The Court also concluded that Gonzalez and Juan Pablo Alviz (“Alviz”), not Lynch, were the managers of GBH. The Court concluded that Alviz was a manager, by virtue of his designation as such in a 2019 filing with the Delaware Secretary of State that superseded an earlier filing naming Lynch as a manager. The Court further concluded that Gonzalez, by virtue of his extensive involvement in management of GBH, was also a manager. Lynch, for his part, failed to address in post-trial briefing the contention that he was the sole manager of GBH, and therefore waived any such argument. As a result of his vast scheme of misrepresentation, the Court concluded any documents purporting to name Lynch as a Manager of GBH were invalid. Furthermore, the Court noted that in cases regarding disputed management, action of a manager will be deemed invalid if obtained through trickery, as was the case here for actions purportedly taken by Lynch as manager.
For good measure, the Court next addressed the Televideo Defendants’ affirmative defenses of fraudulent inducement and promissory estoppel, finding that even if the Sham Documents were otherwise binding with respect to the Majority Interest, these defenses would prohibit a judgment in Lynch’s favor. To demonstrate fraudulent inducement, a party must prove (i) reasonable reliance on a false misrepresentation; (ii) knowledge or belief by the inducing party that the representation was false, or reckless disregard for the truth; (iii) intent to induce action or inaction; and (iv) action or inaction taken in justifiable reliance. For promissory estoppel, a party must demonstrate by clear and convincing evidence (1) a promise was made; (2) it was the reasonable expectation of the promisor to induce action or inaction; (3) promisee reasonably relied on the promise and took acted to his detriment; and (4) injustice can be avoided only by enforcement of the promise. The Court found the Televideo Defendants had established each affirmative defense. Lynch knew Gonzalez trusted him and would follow Lynch’s proposed means of executing business objectives. Lynch disguised a self-serving course of action as a seemingly legitimate one, and Gonzalez executed the relevant documents accordingly. In short, Lynch intended his false promises and misrepresentations to induce Gonzalez to sign the documents Lynch could use to seize control of GBH, and that is exactly what happened.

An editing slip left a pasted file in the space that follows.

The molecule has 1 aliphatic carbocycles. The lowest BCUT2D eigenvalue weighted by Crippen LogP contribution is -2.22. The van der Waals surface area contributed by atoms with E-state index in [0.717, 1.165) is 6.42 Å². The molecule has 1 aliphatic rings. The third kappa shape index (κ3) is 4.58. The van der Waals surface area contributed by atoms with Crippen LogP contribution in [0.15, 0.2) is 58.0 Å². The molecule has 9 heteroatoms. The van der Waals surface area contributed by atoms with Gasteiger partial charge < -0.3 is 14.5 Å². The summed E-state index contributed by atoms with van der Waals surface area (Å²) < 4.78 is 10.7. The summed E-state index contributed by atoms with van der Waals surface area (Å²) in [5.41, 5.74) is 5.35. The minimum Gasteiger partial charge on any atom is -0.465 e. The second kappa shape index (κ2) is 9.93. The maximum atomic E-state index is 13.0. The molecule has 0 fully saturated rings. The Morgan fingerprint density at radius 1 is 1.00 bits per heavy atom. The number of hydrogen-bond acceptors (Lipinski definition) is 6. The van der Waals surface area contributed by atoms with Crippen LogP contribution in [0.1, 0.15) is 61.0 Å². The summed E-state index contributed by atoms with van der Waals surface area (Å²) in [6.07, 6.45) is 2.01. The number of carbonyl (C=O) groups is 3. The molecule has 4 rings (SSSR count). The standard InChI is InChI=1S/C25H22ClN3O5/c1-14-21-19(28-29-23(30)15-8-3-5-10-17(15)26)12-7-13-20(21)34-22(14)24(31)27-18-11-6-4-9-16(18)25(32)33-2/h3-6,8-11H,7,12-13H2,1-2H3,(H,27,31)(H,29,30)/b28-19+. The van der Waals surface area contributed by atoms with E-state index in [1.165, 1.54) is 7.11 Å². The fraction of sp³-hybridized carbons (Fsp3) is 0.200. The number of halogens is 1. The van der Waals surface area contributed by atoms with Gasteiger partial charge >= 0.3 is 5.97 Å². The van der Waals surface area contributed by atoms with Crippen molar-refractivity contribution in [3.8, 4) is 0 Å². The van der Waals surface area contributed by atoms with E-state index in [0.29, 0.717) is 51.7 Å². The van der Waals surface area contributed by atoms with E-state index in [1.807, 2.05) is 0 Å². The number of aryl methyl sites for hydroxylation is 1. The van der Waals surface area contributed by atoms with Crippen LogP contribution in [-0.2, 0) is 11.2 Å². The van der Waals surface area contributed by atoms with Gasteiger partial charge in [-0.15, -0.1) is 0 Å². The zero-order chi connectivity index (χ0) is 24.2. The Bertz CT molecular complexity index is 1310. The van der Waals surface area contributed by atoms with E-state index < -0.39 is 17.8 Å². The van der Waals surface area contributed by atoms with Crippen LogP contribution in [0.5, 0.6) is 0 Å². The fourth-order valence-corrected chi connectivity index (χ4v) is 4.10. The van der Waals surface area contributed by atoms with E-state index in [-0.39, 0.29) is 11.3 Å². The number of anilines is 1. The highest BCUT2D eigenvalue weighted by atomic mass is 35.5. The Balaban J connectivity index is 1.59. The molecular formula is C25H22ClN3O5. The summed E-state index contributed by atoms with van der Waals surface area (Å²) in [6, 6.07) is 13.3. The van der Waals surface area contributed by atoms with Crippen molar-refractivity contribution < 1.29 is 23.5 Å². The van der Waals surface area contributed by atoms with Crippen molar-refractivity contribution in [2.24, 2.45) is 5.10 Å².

Next, the Court found tort claims by the Televideo Defendants for fraud, fraudulent misrepresentation, and conversion, and by Lynch, for conversion, all failed. The Televideo Defendants’ failed to put forth testimony quantifying the harm incurred as a result of the alleged fraud, or the value of the Majority Interest allegedly converted. Lynch, for his part, never rightfully held the Majority Interest for himself, so he could not establish a property interest in or a right to possess the Majority Interest, as required for conversion.
The Court next considered the parties’ dueling assertions of unclean hands, finding the doctrine did not bar recovery by Gonzalez but would bar recovery by Lynch if he was otherwise entitled to any. The Court focused on two considerations: (i) whether the offending party would otherwise receive an undeserved windfall; and (ii) whether public policy favored application of the doctrine. Regarding the Televideo Defendants, because the Court had determined Televideo was the rightful owner of the Majority Interest, there was no undeserved windfall. Furthermore, application of unclean hands would award the Majority Interest to Lynch and reward his scheme, an outcome contrary to public policy. The Court noted Lynch failed to raise unclean hands his initial post-trial brief, and thereby waived it. Nevertheless, the Court stated unclean hands would bar any recovery by Lynch, noting a desire to avoid a windfall for Lynch and an unacceptable policy outcome.
Finally, the Court determined the Televideo Defendants were entitled to costs and fees. To merit such an award, the Court noted, a party must show by clear evidence that the party from whom fees are sought acted in subjective bad faith. The Televideo Defendants were able to make this threshold showing. Lynch schemed for more than a decade to gain control, fraudulently induced multiple sham documents to do so, held the company for ransom, and then used litigation to consolidate the fraudulently-obtained interest. This pervasive bad-faith by Lynch was sufficient to justify an award of costs and fees to Gonzalez and his co-defendants.